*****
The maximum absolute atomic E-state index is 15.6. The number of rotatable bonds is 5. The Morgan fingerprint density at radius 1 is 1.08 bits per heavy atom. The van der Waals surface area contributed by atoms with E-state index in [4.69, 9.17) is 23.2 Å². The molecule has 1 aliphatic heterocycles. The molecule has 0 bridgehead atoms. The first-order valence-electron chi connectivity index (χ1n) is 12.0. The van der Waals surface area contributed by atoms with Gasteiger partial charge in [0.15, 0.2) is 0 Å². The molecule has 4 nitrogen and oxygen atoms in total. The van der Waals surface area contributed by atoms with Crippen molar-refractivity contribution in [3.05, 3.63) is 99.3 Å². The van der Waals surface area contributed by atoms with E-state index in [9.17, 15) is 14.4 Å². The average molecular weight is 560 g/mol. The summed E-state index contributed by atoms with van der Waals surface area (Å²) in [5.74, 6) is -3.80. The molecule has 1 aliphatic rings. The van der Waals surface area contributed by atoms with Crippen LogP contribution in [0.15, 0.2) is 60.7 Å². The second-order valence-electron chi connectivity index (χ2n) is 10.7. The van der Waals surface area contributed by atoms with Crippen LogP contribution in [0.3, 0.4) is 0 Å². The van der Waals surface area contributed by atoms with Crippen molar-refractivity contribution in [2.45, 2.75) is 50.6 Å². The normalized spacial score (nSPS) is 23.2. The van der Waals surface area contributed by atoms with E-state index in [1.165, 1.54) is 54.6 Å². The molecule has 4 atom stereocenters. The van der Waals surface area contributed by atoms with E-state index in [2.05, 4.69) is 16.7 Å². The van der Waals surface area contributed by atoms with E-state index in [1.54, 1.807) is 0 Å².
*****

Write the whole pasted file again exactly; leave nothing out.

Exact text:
The maximum absolute atomic E-state index is 15.6. The number of rotatable bonds is 5. The Morgan fingerprint density at radius 1 is 1.08 bits per heavy atom. The van der Waals surface area contributed by atoms with E-state index in [4.69, 9.17) is 23.2 Å². The molecule has 1 aliphatic heterocycles. The molecule has 0 bridgehead atoms. The first-order valence-electron chi connectivity index (χ1n) is 12.0. The van der Waals surface area contributed by atoms with Gasteiger partial charge in [0.15, 0.2) is 0 Å². The molecule has 4 nitrogen and oxygen atoms in total. The van der Waals surface area contributed by atoms with Crippen molar-refractivity contribution in [3.05, 3.63) is 99.3 Å². The van der Waals surface area contributed by atoms with E-state index in [9.17, 15) is 14.4 Å². The average molecular weight is 560 g/mol. The summed E-state index contributed by atoms with van der Waals surface area (Å²) in [5.74, 6) is -3.80. The molecule has 1 aliphatic rings. The van der Waals surface area contributed by atoms with Crippen LogP contribution in [0.15, 0.2) is 60.7 Å². The second-order valence-electron chi connectivity index (χ2n) is 10.7. The van der Waals surface area contributed by atoms with Crippen LogP contribution in [0.3, 0.4) is 0 Å². The van der Waals surface area contributed by atoms with Crippen molar-refractivity contribution in [2.45, 2.75) is 50.6 Å². The normalized spacial score (nSPS) is 23.2. The van der Waals surface area contributed by atoms with E-state index in [1.165, 1.54) is 54.6 Å². The molecule has 4 atom stereocenters. The van der Waals surface area contributed by atoms with E-state index in [2.05, 4.69) is 16.7 Å². The van der Waals surface area contributed by atoms with E-state index in [1.54, 1.807) is 0 Å².